Dr. Jacobs notes a fertility diet could also be particularly beneficial for women who suffer from Polycystic Ovarian Syndrome (PCOS), since the condition is often linked with being overweight and having insulin resistance.

What About Drawbacks?

While Dr. Jacobs says there is truly no downside to adopting these clean-eating principles, there is a danger in going too far. Many times, people mistake a fertility diet with a fad diet, like keto, which he doesn't recommend for women trying to become pregnant.

"Fad diets can cause nutrient depletion and hormone imbalances, which is a perfect storm in decreasing one's fertility. Losing too much weight from extreme dieting and/or exercise can actually cause your reproductive system to shut down, in an effort to shunt the body's resources towards survival rather than other critical functions, such as reproduction," he explains.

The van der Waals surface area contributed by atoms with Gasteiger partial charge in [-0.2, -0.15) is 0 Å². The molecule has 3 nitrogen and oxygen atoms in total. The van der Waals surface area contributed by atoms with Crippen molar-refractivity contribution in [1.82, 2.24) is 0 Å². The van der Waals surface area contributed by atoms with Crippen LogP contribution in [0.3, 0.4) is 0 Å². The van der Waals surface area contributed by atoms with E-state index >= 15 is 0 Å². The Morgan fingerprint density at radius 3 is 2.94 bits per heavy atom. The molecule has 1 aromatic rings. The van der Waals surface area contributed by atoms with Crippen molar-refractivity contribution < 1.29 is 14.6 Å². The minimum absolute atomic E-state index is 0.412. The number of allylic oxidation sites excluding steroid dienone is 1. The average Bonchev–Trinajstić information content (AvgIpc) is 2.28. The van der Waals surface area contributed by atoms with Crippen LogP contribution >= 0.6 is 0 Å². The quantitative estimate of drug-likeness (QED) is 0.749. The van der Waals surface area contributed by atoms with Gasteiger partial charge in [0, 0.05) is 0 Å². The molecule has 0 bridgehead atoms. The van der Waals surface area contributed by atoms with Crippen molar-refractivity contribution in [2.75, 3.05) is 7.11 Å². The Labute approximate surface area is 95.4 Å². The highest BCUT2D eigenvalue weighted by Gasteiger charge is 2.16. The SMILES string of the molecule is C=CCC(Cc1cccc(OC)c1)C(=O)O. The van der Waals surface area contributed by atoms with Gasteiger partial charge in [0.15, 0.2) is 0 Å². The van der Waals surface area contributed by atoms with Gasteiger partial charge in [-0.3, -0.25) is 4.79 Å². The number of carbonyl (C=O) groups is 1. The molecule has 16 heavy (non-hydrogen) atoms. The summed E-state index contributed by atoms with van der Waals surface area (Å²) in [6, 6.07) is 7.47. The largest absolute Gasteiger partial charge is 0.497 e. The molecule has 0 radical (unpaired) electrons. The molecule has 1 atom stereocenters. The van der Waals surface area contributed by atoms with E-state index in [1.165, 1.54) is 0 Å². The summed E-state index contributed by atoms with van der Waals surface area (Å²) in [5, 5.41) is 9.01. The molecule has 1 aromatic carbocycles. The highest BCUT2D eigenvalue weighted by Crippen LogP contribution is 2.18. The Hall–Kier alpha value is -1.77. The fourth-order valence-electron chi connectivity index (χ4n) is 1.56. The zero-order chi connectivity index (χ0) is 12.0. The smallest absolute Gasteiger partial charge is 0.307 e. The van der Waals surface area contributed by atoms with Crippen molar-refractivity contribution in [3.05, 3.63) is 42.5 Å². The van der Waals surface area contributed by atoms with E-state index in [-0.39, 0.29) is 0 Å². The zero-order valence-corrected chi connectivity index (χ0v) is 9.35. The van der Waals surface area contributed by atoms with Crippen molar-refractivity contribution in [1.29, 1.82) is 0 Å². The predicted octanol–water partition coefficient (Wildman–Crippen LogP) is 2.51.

While the fertility diet isn't a sure thing, it may help improve your odds of conceiving.
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So, Does the Fertility Diet Work?

Dr. Sekhon says everyone should think about what they're eating when they're preparing for the major milestone of becoming a parent. There's no harm in thinking critically and intelligently about our diets.

"Improving your fertility with dietary and lifestyle changes is about being as healthy as you can be. A well-balanced diet and exercise regimen has been studied and proven many times over to help with fertility since it promotes overall health — the key ingredient to successful pregnancy outcomes," she says.

But will it magically make you pregnant right away? Probably not. As Dr. Sekhon says, the jury is still out on how much of a difference the diet makes, since much of fertility is based on our genetics and out of our control.

"Many people who live a perfectly healthy lifestyle suffer from infertility and many people live the complete opposite of that and they are perfectly fertile," she says. "Something to keep in mind, though, is that environment can exacerbate genetic issues. Think of it like this: Genetics loads the gun and environment pulls the trigger. It is best to maintain a healthy lifestyle overall for fertility and life in general."